In contrast to the classic American mantra — everyone-loves-a-winner — there’s compelling evidence we love losers just as much. Perhaps some convoluted version of good-guys-finish-last.
Think about it. We’re fascinated with “losers.” The lost Jamestown Colony…the last of the lost Mohicans..Jesse James shot in the back by a loser…Wild Bill Hickok shot playing a losing hand … General Custer getting cut down in a losing battle…Lincoln assassinated by a lost actor…JFK by a loser-loner …and the entire lost humanity from the Titanic.
Sometime we never love our winners so much as we do until after they become losers. Jack Dempsey and Ali in the ring, Babe Ruth and Ted Williams on the field, Marilyn Monroe and Elvis Presley on the screen. Why just this week the NY Times reported research suggesting our national heroes, the-rich- and famous, “are more likely to lie, cheat, and break the law.” [See Wall Street for current details]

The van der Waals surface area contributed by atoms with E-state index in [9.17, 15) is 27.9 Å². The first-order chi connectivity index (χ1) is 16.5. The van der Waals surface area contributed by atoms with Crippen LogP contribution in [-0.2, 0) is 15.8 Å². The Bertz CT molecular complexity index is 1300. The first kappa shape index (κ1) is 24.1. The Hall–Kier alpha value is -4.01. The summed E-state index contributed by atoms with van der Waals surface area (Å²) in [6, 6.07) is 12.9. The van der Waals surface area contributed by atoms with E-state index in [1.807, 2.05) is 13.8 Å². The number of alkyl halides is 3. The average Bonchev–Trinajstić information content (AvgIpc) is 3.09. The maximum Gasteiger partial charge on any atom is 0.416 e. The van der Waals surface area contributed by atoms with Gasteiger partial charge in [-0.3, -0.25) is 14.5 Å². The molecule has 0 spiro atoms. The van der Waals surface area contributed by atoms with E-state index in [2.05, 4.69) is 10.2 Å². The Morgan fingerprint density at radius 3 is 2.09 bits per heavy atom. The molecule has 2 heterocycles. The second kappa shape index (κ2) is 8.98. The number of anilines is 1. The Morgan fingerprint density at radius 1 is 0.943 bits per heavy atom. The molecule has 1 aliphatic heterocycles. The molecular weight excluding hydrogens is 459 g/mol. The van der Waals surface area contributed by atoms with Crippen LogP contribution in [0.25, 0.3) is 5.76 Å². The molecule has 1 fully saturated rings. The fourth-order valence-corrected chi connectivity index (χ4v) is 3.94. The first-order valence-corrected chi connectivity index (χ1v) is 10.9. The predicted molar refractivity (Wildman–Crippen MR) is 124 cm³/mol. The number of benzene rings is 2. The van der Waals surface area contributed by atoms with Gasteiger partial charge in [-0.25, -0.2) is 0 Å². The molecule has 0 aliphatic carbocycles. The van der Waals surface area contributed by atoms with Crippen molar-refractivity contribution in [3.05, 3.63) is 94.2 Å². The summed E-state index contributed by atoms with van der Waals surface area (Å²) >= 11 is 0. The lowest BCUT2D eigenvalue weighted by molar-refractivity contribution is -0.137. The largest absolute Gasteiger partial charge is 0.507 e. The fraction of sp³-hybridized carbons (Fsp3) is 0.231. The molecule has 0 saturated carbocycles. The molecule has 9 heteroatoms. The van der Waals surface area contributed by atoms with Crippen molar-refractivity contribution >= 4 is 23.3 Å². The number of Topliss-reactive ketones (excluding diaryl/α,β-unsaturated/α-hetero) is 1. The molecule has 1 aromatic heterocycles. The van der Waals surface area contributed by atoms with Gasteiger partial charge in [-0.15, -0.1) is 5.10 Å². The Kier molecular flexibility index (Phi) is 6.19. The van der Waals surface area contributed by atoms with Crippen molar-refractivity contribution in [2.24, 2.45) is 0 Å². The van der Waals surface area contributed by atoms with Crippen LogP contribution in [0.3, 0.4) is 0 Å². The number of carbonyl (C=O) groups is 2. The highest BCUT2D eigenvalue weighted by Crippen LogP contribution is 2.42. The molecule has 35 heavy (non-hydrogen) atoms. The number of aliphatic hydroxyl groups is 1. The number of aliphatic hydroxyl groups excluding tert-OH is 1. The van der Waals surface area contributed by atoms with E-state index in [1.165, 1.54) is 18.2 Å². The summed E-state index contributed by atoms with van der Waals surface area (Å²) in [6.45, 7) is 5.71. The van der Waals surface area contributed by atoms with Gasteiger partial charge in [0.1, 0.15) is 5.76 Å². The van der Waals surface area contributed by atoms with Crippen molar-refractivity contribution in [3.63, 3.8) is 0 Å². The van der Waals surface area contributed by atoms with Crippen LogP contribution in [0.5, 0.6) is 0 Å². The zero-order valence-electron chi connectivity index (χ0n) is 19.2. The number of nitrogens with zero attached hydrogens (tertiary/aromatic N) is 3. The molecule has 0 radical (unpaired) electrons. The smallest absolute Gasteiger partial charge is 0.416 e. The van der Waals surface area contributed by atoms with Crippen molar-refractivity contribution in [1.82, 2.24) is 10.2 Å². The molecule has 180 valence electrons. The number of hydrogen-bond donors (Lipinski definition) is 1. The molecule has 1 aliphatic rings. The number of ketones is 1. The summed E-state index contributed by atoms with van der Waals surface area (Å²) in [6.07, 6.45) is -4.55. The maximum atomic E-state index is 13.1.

Does any of this tell us about winning and losing? Maybe this. These words, like every word in a politically-charged season, mean very different things to very different people. Want to test that? Ask the next person you meet:” Who’s good enough to be president?”
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